Japan's government and ruling parties are considering providing 100,000 yen ($880) each for children aged 18 or younger in an attempt to ease the fallout from the coronavirus pandemic, sources close to the matter said Friday.

If all goes smoothly, the cash handout program will be included in a fresh economic stimulus worth "tens of trillions of yen" that Prime Minister Fumio Kishida plans to craft by mid-November. But some are cautious about giving that amount of money in cash regardless of income levels.

Without any conditions, up to 20 million children will be eligible for the benefit, which would require around 2 trillion yen at a time when Japan is already saddled with the most debt of any country, more than twice the size of its economy.

In addition, the government and the country's ruling coalition led by the Liberal Democratic Party are planning to give 30,000 yen each in effect to holders of "My Number" national identification cards in an attempt to spur consumption in the pandemic-hit economy, the sources said.

The measure is also aimed at promoting use of the unpopular ID card system. Komeito, the junior ruling coalition partner of the LDP, has sought for the government to provide 100,000 yen for all children aged 18 or younger under the economic package.

The two measures were included in Komeito's campaign promises for last Sunday's general election, in which the ruling coalition retained a comfortable majority in the House of Representatives.

As for the cash handout, options such as setting an income cap and giving part of the benefit in the form of coupons to cover child-rearing costs are on the table, given that most of the government's blanket cash handout of 100,000 yen last year is believed to have ended up in savings rather than spending.

The secretaries general of the LDP and Komeito are due to hold talks on Monday to speed up the process of designing such economic measures, according to the sources.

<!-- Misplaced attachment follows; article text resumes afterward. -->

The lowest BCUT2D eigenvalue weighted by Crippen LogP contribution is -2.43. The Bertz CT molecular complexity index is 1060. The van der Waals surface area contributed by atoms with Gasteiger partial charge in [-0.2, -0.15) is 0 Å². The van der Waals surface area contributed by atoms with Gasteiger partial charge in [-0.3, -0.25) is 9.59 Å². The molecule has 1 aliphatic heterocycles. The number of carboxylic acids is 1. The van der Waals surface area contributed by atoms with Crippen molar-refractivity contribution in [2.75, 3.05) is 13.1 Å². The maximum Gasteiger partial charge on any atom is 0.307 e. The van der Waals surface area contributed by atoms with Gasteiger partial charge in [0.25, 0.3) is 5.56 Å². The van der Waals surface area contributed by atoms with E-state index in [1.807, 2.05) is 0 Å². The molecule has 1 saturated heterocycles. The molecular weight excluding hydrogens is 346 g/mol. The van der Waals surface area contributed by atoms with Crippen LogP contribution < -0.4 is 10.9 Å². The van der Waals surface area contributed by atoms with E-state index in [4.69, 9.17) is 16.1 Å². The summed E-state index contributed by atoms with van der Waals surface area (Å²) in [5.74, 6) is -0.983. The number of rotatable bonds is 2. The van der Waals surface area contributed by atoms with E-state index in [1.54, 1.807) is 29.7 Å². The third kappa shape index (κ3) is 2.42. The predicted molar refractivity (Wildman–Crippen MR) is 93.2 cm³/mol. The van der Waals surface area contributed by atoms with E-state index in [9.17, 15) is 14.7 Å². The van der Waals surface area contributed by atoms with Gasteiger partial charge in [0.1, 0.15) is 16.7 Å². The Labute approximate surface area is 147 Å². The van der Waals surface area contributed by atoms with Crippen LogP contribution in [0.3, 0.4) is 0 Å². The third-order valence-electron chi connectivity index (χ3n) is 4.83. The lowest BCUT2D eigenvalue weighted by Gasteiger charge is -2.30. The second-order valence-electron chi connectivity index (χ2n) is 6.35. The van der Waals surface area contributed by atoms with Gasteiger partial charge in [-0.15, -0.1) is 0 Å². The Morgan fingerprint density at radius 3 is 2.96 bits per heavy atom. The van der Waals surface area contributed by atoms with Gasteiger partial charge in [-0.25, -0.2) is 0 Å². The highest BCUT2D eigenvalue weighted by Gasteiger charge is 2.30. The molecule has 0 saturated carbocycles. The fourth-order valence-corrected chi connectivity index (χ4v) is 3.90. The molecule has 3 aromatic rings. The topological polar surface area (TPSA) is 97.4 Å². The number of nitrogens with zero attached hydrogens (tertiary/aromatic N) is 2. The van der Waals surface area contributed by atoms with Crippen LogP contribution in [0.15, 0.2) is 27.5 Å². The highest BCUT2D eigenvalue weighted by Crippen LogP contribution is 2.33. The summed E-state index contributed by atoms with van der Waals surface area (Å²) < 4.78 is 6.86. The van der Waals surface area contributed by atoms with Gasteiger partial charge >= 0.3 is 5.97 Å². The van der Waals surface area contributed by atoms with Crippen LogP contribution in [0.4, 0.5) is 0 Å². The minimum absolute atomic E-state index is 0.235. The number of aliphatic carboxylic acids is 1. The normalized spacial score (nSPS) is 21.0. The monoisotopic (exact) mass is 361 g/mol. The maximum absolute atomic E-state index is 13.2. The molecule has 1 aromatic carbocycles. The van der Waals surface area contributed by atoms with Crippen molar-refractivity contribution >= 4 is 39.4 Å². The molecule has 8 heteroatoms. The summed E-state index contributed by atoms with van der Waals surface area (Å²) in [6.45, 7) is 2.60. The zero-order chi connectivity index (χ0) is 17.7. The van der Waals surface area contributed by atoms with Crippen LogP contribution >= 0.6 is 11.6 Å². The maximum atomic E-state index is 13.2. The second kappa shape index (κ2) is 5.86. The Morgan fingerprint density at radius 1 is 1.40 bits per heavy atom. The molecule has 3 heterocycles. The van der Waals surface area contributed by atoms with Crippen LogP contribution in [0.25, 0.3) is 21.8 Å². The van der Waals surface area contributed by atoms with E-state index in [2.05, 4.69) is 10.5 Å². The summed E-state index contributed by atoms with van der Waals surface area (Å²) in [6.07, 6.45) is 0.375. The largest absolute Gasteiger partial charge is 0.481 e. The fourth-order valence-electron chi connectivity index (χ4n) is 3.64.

Deputy Chief Cabinet Secretary Seiji Kihara told a press conference on Friday that "between the ruling parties there are both overlapping and non-overlapping parts."

During campaigning for the general election, the LDP, headed by Kishida, vowed to help "people in need" such as non-regular workers and families with small children, but not many details were known.

For the program of My Number card holders, some 3 trillion yen will be needed to provide shopping points worth 30,000 yen per person for about 100 million people in Japan. At present, only about 40 percent of all the eligible 126.7 million of Japan's population, including foreign residents, have the cards.

The ID card system that started to be used in 2016 issues a 12-digit number to each citizen and foreign resident in the country to incorporate various personal data such as those related to taxes and social security.

The government has said the system will make a range of public services more convenient to use, but many people remain concerned about leakages of personal information.

As part of efforts to popularize the ID system, another government campaign to provide shopping points equivalent to 5,000 yen to each card holder has been under way, but it is scheduled to end in late December.

Other potential measures include a cash handout of 50,000 yen to deprived households being hit by the pandemic and support for the farming and fishing industries, as well as smaller businesses, which have been suffering from rising crude oil prices, according to the sources.

To finance the economic package, the government will draw up a supplementary budget for fiscal 2021 and seek to secure its parliamentary passage by the end of the year, with new government bonds likely to be issued to make up tax revenue shortfalls.

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